The iconic Triumph motorbike which Hollywood legend Steve McQueen roared to freedom on in the cult movie The Great Escape, is set to return to the stage.
The TR6R motorbike from the 1963 war epic was rescued from the scrapheap by farm worker Dick Shepherd.
Mr Shepherd found the motorcycle – which was used for the famous fence jump scene in the movie – on a Norfolk farm before he set about restoring it to its former glory.
And it will enjoy a reprisal when historian Dan Snow brings it to the stage on the 75th anniversary of the legendary real-life escape.
Hollywood legend Steve McQueen on the iconic Triumph motorbike in the cult movie The Great Escape
Historian Dan Snow will bring the bike to the stage on the 75th anniversary of the legendary real-life escape
Immortalised in the film The Great Escape, the mass breakout from PoW camp Stalag Luft III was swiftly followed by terrible retribution – the cold-blooded murder of 50 recaptured prisoners, on Hitler’s direct orders.
On the night of March 24-25, 1944, it was planned that 200 Allied airmen should escape through the tunnel nicknamed ‘Harry’.
Seventy-six men made it out before the escape was rumbled by guards. All but three of the 76 men were recaptured.
The escape caused chaos in the German high command and 50,000 soldiers had to be deployed to search for them.
Hitler gave the execution order which saw Gestapo field officers, who had the job of escorting small groups of the men back to the camp, stop off in remote woodland and shoot them.
Each hit squad had to file a report to Berlin stating the 50 men were shot while trying to escape.
In 1945, a small top secret investigation team was set up and was headed by Squadron Leader Frank McKenna, who had been a police detective before the war.
Their job was to identify those involved in the mass murder and bring them to justice.
On the 75th anniversary of the daring attempt, Dan Snow will host a gala screening of The Great Escape at the Eventim Apollo Hammersmith in March 2019.
The event will feature music from Britain’s Got Talent stars The D-Day Darlings and Dan will hear from veterans of the escape which took place at the German prisoner of war camp Stalag Luft III
HOW WW2’S GREATEST POW STORY GOT A HOLLYWOOD MAKEOVER
THE HOLLYWOOD FILM
The 1963 film The Great Escape was based on real events, and although some characters were fictitious many were based on real people, or amalgams of several of those involved.
The film starred Steve McQueen as Captain Virgil Hilts, James Garner as Flight Lieutenant Robert Hendley and Richard Attenborough as Squadron Leader Roger Bartlett, and was based on a book of the same name by Paul Brickhill.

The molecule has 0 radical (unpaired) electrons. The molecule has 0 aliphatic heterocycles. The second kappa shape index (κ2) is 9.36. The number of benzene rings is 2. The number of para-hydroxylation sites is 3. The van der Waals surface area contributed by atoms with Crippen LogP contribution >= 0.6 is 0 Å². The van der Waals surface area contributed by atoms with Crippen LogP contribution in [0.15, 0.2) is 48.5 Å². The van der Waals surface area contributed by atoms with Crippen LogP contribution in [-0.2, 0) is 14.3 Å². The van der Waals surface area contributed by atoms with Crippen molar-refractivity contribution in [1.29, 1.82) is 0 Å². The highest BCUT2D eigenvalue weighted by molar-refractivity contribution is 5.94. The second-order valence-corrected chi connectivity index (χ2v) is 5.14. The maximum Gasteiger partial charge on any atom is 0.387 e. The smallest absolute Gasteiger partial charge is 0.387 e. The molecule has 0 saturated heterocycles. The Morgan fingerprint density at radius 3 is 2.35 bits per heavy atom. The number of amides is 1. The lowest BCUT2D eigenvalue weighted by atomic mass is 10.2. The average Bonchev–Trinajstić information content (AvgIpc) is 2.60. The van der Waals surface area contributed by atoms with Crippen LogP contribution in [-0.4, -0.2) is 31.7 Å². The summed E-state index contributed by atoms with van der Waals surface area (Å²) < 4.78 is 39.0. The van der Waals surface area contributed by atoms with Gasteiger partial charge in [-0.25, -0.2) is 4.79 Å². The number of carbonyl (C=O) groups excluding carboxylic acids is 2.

Contrary to the film no American PoWs were involved in the escape attempt, and there were no escapes by motorcycle or aircraft.
Hilts’ dash for the border by motorcycle was added by request of McQueen, who did the stunt riding himself except for the final jump.
1959 Triumph TR6 Trophy
Years produced: 1956-1973
Claimed power: 42hp @ 6,500rpm
Top speed: 110mph (approx.)
Engine: 649cc overhead valve, air-cooled parallel twin
Weight: 180kg (396lb)
The event will feature music from Britain’s Got Talent stars The D-Day Darlings and Dan will hear from veterans of the escape which took place at the German prisoner of war camp Stalag Luft III on the night of 24-25 March 1944.
Also attending will be 95-year-old Air Commodore Charles Clarke, who spent time at Stalag Luft III as a POW.
He arrived a month before the escape and recalls hearing the shot fired when prison guards found the escape tunnel.
The historian will also explore the history and science behind the operation with renowned historian Paul Beaver and Dr Hugh Hunt of the University of Cambridge.
The film will be shown in 4k definition and the event will also be screened in cinemas across the country. Tickets will be available to buy soon at
Dan said: ‘We will remember the extraordinary bravery of the men who participated in the most daring escape of the Second World War and bring back to the big screen one of the greatest films of all time.
‘Thanks to the RAF Benevolent Fund, it’s going to be a truly momentous occasion.’
Deadly toll of escapees executed… and how WWII’s greatest PoW story got a Hollywood makeover
In the spring of 1943, RAF Squadron Leader Roger Bushell conceived a plan for a major escape from the German Stalag Luft III Camp near Sagan, now Żagań in Poland.
With the escape planned for the night of March 24, 1944, the PoWs built three 30ft deep tunnels, named Tom, Dick and Harry, so that if one was discovered by the German guards, they would not suspect that work was underway on two more.
Bushell intended to get more than 200 men through the tunnels, each wearing civilian clothes and possessing a complete range of forged papers and escape equipment.
In the spring of 1943, RAF Squadron Leader Roger Bushell conceived a plan for a major escape from the German Stalag Luft III Camp (pictured) near Sagan, now Żagań in Poland
To hide the earth dug from the tunnels, the prisoners attached pouches of the sand inside their trousers so that as they walked around, it would scatter.
The prisoners wore greatcoats to conceal the bulges made by the sand and were referred to as ‘penguins’ because of their supposed resemblance to the animal.
When the attempt began, it was discovered that Harry had come up short and instead of reaching into a nearby forest, the first man in fact emerged just short of the tree line, close to a guard tower.
Plans for one man to leave every minute was reduced to 10 per hour.
In total, 76 men crawled through to initial freedom, but the 77th was spotted by a guard. In the hunt for the entrance one guard Charlie Pilz crawled through the tunnel but after becoming trapped at the other end called for help.
The prisoners opened the entrance, revealing the location.
Of the escapees, three made it to safety, 73 were captured, and 50 of them executed.